Utilitarianism, on the other hand, focuses on the consequences of an action to determine whether it is ethical, using a formula often summarized as “the greatest good of the greatest number.” A utilitarian is obliged to perform what amounts to a social cost-benefit analysis of each action and measure the social and economic benefits to all the affected parties.
There are objections to both schools of thought.
For example, a deontologist might arrive at the conclusion that it is never ethical to sell products that have not been adequately safety-tested, or that might be harmful to some consumers. But it is not difficult to envisage a circumstance—in the case of an experimental treatment for a fatal disease such as AIDS, for example—in which it might be preferable to get a product to those who need it even without a thorough understanding of the long-term side-effects.
On the other hand, a utilitarian might look at a highly flammable toy that proves dangerous a tiny percentage of users but argue that the benefits it provides—employment for those who manufacture and market it, profits for shareholders, pleasure for those who use it without incident—outweighs the risk, even if the risk occasionally proves fatal.
Indeed, business advocates have often made the case that this kind of cost-benefit analysis is a legitimate tool through which to determine how far companies should go to make their products safe. In recent years, risk management experts have argued that increased regulation designed to save lives by protecting people from unsafe products, for example, may in fact cost lives.
The late Aaron Wildavsky, a political theorist at the University of California in Berkeley, argued that regulation can maim or kill by slowing economic growth, which in turn depresses the national standard of living and therefore the health of the population. Economists have even created models that purport to prove that one person will die for every $1.9 million to $7.5 million in regulatory costs imposed on industry. If that model is accurate, spending billions to remove asbestos from building might cost lives rather than saving them.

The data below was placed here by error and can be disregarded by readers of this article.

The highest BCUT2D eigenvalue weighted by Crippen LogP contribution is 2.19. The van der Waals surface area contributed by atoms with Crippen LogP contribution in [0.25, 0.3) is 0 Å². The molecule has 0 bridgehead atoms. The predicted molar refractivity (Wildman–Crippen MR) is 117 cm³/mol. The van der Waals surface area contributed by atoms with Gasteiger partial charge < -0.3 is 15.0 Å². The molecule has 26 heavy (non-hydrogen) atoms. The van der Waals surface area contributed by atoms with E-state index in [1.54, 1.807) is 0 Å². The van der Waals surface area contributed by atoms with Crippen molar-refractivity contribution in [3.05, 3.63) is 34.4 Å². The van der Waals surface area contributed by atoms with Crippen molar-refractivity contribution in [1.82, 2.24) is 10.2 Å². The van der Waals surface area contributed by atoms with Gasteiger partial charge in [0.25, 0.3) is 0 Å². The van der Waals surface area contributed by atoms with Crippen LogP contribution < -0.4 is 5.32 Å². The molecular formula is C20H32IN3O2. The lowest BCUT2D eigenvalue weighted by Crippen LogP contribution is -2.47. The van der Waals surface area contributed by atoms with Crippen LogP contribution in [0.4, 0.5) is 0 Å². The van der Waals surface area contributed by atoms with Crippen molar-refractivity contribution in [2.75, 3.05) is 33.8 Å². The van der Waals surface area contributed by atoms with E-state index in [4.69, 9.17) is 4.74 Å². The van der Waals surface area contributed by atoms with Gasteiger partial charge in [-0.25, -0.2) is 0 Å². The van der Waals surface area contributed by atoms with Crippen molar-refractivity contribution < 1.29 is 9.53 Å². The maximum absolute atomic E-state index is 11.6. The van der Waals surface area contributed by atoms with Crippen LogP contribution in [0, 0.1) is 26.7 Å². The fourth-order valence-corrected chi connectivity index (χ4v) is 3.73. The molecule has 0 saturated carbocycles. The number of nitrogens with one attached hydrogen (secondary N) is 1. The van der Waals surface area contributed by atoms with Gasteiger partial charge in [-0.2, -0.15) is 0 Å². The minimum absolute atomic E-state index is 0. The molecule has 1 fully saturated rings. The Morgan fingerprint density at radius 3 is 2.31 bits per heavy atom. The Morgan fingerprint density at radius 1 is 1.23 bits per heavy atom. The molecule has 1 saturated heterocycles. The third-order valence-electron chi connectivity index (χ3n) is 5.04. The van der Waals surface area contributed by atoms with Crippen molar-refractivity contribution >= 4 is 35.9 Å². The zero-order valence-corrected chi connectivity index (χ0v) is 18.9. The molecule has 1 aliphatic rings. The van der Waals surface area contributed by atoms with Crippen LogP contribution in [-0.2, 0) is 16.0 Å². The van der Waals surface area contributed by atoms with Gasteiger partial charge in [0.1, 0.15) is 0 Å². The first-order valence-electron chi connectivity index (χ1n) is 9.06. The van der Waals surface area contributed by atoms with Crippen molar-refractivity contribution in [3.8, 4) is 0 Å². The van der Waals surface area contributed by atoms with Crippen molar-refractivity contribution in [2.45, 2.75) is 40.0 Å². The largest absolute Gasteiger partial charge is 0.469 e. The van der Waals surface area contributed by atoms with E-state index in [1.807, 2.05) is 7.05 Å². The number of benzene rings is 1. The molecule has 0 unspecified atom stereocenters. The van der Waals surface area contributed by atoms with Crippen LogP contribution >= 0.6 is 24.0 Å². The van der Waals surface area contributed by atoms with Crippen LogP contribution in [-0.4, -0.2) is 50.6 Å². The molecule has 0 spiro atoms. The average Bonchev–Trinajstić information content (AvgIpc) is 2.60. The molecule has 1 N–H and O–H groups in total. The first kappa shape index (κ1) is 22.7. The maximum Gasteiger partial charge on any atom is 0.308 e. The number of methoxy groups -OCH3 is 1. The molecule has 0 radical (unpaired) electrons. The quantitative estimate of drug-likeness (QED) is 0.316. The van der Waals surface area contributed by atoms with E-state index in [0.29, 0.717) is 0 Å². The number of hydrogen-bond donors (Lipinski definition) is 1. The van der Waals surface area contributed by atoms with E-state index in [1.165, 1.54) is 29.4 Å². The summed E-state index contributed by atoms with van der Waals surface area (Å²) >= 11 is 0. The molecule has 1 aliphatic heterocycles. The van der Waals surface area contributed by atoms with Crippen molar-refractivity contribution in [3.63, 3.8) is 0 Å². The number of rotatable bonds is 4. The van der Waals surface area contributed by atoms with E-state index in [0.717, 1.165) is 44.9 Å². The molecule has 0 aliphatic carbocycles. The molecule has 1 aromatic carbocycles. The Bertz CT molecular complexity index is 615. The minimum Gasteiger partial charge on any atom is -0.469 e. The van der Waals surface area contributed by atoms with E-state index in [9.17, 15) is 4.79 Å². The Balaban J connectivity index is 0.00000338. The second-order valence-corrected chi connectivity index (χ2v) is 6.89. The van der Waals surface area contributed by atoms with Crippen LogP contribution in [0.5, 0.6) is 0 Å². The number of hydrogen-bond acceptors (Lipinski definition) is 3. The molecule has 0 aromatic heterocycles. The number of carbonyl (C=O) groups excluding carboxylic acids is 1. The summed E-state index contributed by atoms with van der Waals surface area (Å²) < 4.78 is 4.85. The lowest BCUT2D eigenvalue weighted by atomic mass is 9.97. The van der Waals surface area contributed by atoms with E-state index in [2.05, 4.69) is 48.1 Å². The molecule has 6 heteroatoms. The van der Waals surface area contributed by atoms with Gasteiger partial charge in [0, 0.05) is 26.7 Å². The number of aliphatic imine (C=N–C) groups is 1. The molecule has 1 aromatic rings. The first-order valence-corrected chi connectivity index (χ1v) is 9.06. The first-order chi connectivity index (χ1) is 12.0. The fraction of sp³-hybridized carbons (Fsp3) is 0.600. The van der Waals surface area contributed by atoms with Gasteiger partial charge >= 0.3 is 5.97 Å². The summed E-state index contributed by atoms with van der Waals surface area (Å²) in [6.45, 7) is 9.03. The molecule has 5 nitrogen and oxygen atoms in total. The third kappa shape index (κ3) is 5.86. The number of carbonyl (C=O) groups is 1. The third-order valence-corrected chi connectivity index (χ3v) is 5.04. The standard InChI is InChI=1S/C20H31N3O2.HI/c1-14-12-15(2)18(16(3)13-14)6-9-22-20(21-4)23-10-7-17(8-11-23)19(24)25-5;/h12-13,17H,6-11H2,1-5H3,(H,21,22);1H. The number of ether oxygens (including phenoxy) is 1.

Of course, such analysis measures only the economic costs and benefits. Social benefits often prove more difficult to assess. Says Howell Raines, editor of The New York Times, “Risk is not just about statistical threat to health and life. Risk is also about the kind of society you want to have.”
It should be clear from this that there are no easy answers to many of the big ethical questions business leaders face. There are no obvious deontological rules that provide satisfactory guidance for every eventuality, and utilitarian analysis can lead to an almost infinite regression of cost-benefit analysis as executives attempt to decide—in an admittedly hyperbolic example—whether 10,000 jobs at a factory in Iowa are worth more than one dead African infant.
But perhaps public relations can provide a framework for making these decisions. If the majority of corporate executives are ill equipped to make complex ethical judgments, perhaps they should defer to the judgment of society—applying community standards in place of their own, allowing themselves to be guided by their constituents.
Lawyers are trained to ask, “Is it legal?” But public relations people are trained to ask a more complex question: “How will this be regarded by our stakeholders?”
That may not be precisely the right question to ask when assessing whether a course of action is ethical, but it’s not a bad question to start with. By considering the likely reaction of employees, customers, communities, regulators and the media—and shareholders, as part of the equation but not to the exclusion of all others—companies can get a handle on whether that action is appropriate.
Ethicist Laura Nash of Harvard Business School argues that one component of ethical decision making involves asking how you would define the problem “if you stood on the other side of the fence.” Says Nash, “There is a power in self-examination: with an exploration of the likely consequences of a proposal, taken from the viewpoint of those who do not immediately benefit, comes a discomfort or an embarrassment that rises in proportion to the degree of the likely injury.”